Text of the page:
Today in My History
16 April 2020
I recently came across a PBS show called Two for the Road. Husband and wife Nik and Dusty, who quit their jobs, sold their home and all of their "stuff" and decided to spend their lives traveling around the world and having adventures.
This may have started as a podcast, but now there are half hour videos on PBS. I got hooked because the first show I saw was from Northern Ireland and I knew that surely t here was a Republic of Ireland video and if I continued watching I would eventually see it (which I did 2 weeks ago). But all of their travels are fascinating. With their cell phones and good camera they just record all the things that they are seeing and doing.
Today's segment was from Iceland, a country I knew little about, but which I learned from this half hour was a simply gorgeous country. If you like waterfalls, glaciers and volcanoes, this is definitely the vacation spot for you!
Most of the 30 minutes was scenery, but they went into a small museum in Reykjavik that had what was kind of like a collection of blogs on display, but nothing about the internet. There were lots and lots of hand written journals attached to the wall, as well as some reflections on objects that were important to someone and the reason why it was important.
Several of the objects were shoes. Shoes that were important to someone for themselves, or because they reminded them of their mother...or their grandfather or someone else. It was amazing how interesting these simple little displays were.
But looking at the stores of the shoes reminded me of my mother. My mother loved shoes. When she was working for Hospice of Marin's thrift shop she loved being able to buy fancy shoes for a pittance. We are SO different!
She told me often about her childhood. They were a big family with not a lot of money. they lived on a ranch and lots of their clothes were hand me downs. When she was in school, there was a girl who had a pair of patent leather shoes. My mother loved them and all she wanted was a pair of patent leather shoes. But her family could not afford them. I cannot count the number of times that she told me how much she loved those shoes and how jealous she was because this classmate had those shoes.
Then the school put on a play and she needed to wear patent leather shoes for the play, so she got a pair and she was so incredibly happy.
Throughout my life, I remember how fancy her shoes were and when she could buy them cheaply from Hodge Podge, she bought new shoes every week or so. When I found out about Imelda Marcos, it made me think of my mother.
It must have been a huge disappointment for her to have me as a daughter. As a small child I hated going to get shoes. I cried whenever she took me into a shoe store. I still remember that at that time they x-rayed your feet (sounds horrendous today!) to get the right fit.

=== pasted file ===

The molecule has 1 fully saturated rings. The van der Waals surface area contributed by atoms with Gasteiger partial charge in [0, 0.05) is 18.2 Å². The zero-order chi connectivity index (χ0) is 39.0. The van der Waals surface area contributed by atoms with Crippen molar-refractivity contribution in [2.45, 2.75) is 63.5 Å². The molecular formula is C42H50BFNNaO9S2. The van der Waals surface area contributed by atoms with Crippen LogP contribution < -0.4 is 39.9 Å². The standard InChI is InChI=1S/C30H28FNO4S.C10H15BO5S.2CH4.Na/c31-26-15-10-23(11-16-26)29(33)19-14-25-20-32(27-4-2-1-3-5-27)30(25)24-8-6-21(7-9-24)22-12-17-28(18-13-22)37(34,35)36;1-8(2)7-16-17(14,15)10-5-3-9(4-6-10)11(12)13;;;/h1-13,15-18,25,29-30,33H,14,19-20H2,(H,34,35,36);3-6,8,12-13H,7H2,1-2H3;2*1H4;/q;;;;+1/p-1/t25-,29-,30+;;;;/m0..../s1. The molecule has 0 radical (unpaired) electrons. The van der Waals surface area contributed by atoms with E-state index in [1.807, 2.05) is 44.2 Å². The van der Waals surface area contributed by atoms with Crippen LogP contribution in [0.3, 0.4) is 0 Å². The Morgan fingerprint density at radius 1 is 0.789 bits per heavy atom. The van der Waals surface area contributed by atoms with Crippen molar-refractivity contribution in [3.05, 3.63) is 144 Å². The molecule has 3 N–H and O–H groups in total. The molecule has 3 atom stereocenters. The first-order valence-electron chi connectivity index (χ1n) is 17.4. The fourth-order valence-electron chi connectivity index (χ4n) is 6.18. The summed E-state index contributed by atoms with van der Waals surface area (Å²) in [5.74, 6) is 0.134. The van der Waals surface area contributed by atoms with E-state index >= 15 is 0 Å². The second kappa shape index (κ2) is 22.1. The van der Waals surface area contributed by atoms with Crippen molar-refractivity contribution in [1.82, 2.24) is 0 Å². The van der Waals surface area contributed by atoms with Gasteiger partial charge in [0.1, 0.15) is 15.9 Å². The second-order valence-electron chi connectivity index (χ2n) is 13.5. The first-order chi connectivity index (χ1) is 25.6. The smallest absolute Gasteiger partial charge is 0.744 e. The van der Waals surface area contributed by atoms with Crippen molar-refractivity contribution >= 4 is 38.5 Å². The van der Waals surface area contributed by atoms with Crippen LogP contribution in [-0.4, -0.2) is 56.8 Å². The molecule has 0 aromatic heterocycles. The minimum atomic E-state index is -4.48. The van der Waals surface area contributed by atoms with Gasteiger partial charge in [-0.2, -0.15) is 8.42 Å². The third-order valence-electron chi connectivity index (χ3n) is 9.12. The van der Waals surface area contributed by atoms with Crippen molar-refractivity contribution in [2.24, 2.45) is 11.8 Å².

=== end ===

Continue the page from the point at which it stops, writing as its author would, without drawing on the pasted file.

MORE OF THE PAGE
Shoes were never comfortable until they were thoroughly broken in, at which time she was ready to buy me new shoes. And yes, I had a lot of patent leather shoes.
As I got to be an adult, I learned to walk in high heels, and hated it. I never bought shoes because they were comfortable, because they never were comfortable. They always hurt. I remember one time buying shoes in Berkeley--They were Old Maine Trotters and looked something like this.
When I exclaimed "They fit!!!" the shoe salesman looked at me and said "Madam, Old Main Trotters always fit." I bought them.
I needed some good shoes to go to a wedding when I was pregnant with one of the kids one time. I went to a big mall, determined I was not going to leave until I found a pair of shoes. I went into every shoe store in the mall. I think I was there for 3 or 4 hours, going from store to store. I finally found a pair of red shoes that kinda sorta fit and a didn't hate them. I wore them for years because they kinda sorta fit and I didn't have to go and buy new "good" shoes. (Walt has saved thousands of dollars over the years because I never shop for shoes!)
It took awhile before I felt comfortable in Birkenstocks, but now that's all I wear. Even in the rain, I wear Birkenstocks. When we moved my mother to Davis, she wasn't interested in shoes at all. By the time she left Atria, she had lost all of the shoes that I brought to Davis for her. Now she mostly wears slippers and I don't think she has any interest in shoes whatsoever.
It's hard to believe, since shoes were such a huge part of her life for most of her life.
PHOTO OF THE DAY
Tom and family out for a daily walk
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This is entry #7339